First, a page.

For individual investors or workers, there are benefits as well. In a recession, real estate is cheaper, as are stocks. Traditionally, stock prices tend to rise through recessions on the assumption that the bad financial news has already been priced in. (It's the end of recessions that can sometimes be bad times to invest: The 2001 recession was followed by a very poor year for the US stock market.) Low home prices help buyers, especially young ones who might have been priced out of the market during the boom. Those who can afford to hold on to such investments for a while often do well.

Even stagnant wages could provide an opportunity for some. For workers thinking of going back to school, recessions are the perfect time. When wages are lower, then what economists call the "opportunity cost" - the cost, in this case, of the forgone wages while one is in school - are lower, and further education makes more economic sense.

But even people with no home-buying or investing or education plans, a few economists argue, have something to gain from a weaker economy: better health. Over the past several years, Christopher Ruhm, an economics professor at the University of North Carolina, Greensboro, has written a series of papers tracing the connections among the business cycle, disease, and death. Along with similar work by Ryan Edwards, an economist at Queens College, and Jose Tapia Granados, a doctor and economist at the University of Michigan, Ruhm has looked at national data from the United States and other wealthy countries and found that during recessions people drink and smoke less, get sick less, and even die less than during boom times.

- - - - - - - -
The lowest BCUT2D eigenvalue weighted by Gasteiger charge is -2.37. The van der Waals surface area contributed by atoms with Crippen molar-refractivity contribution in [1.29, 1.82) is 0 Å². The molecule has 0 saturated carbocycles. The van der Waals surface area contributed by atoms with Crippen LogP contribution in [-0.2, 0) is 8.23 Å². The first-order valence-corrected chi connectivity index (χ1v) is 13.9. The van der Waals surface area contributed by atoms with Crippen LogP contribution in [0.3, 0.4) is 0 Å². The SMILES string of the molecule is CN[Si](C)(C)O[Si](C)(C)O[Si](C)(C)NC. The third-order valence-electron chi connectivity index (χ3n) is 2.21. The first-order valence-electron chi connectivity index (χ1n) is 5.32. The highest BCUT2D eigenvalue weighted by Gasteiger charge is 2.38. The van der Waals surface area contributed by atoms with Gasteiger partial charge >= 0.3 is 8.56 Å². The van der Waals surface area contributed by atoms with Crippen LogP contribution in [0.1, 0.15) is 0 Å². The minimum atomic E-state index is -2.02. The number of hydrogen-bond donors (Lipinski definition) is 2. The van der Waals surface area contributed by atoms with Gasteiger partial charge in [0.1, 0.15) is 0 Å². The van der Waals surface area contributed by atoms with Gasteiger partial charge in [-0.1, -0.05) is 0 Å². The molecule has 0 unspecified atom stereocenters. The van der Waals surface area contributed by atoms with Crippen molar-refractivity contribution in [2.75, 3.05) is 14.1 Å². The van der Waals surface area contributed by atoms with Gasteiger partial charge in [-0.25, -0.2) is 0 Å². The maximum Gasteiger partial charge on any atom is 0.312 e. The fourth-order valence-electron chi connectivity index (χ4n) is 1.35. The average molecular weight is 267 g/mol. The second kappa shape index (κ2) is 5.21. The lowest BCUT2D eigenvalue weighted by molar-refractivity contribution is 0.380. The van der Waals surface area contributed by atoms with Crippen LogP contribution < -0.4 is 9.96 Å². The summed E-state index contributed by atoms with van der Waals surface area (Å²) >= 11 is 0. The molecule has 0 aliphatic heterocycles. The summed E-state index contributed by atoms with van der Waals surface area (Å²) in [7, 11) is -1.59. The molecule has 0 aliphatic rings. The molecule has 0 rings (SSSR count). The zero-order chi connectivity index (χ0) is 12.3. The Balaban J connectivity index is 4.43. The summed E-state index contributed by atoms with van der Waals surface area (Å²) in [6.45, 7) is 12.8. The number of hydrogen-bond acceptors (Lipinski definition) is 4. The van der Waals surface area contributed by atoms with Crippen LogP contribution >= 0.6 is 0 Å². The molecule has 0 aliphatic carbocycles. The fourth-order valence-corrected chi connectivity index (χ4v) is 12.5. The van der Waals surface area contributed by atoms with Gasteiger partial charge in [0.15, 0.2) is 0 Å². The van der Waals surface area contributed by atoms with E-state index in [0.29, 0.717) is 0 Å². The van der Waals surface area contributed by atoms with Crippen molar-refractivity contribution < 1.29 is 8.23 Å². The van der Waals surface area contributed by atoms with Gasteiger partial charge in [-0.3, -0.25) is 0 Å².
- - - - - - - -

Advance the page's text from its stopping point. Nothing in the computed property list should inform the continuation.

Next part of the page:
There are several factors at work, according to Ruhm. Higher unemployment means fewer people driving to work, and that means fewer cars on the road and fewer accidents, hence the drop in motor vehicle fatalities. Fewer cars, along with a slowdown in manufacturing, Ruhm suggests, also means less air pollution and hence the drop in pulmonary diseases and heart attacks.

Epidemiologists have been studying the link between health and the economy for decades, and some have found evidence that corresponds with certain of Ruhm's findings. Ralph Catalano, a professor of public health at the University of California, Berkeley, takes issue with some of Ruhm's findings, and he sees it as a "gross oversimplification" to argue that recessions are good for us. Losing one's job, as even Ruhm concedes, is bad for many reasons, including the damaging effects on one's health.

Catalano agrees with Ruhm, however, that a jittery job market has ways of getting people to live healthier lives than they might otherwise. "When you look at that literature what you find is that people who worry about losing their jobs do things to keep them from getting laid off: they drink less, they fight less, there's less risk-taking." And if they have less disposable income, he adds, they spend less on drugs, alcohol, and cigarettes.

Regardless of its predictive power, though, there may be a lesson in Ruhm's work. Among the biggest factors he uncovers is the cost of the time we spend at work. Even in a recession, most people keep their jobs. But many of them still work less. That means, Ruhm argues, that they're less stressed, and they smoke and drink less. It also leaves more time to do things like exercise, or make sure one's children or elderly relatives go to the doctor at the first sign of a health problem, or, for that matter, all the other things we don't seem to have time for when our work hours swell.

It might be something to keep in mind when the recession ends, as it inevitably will.

Drake Bennett is the staff writer for Ideas. E-mail drbennett@globe.com.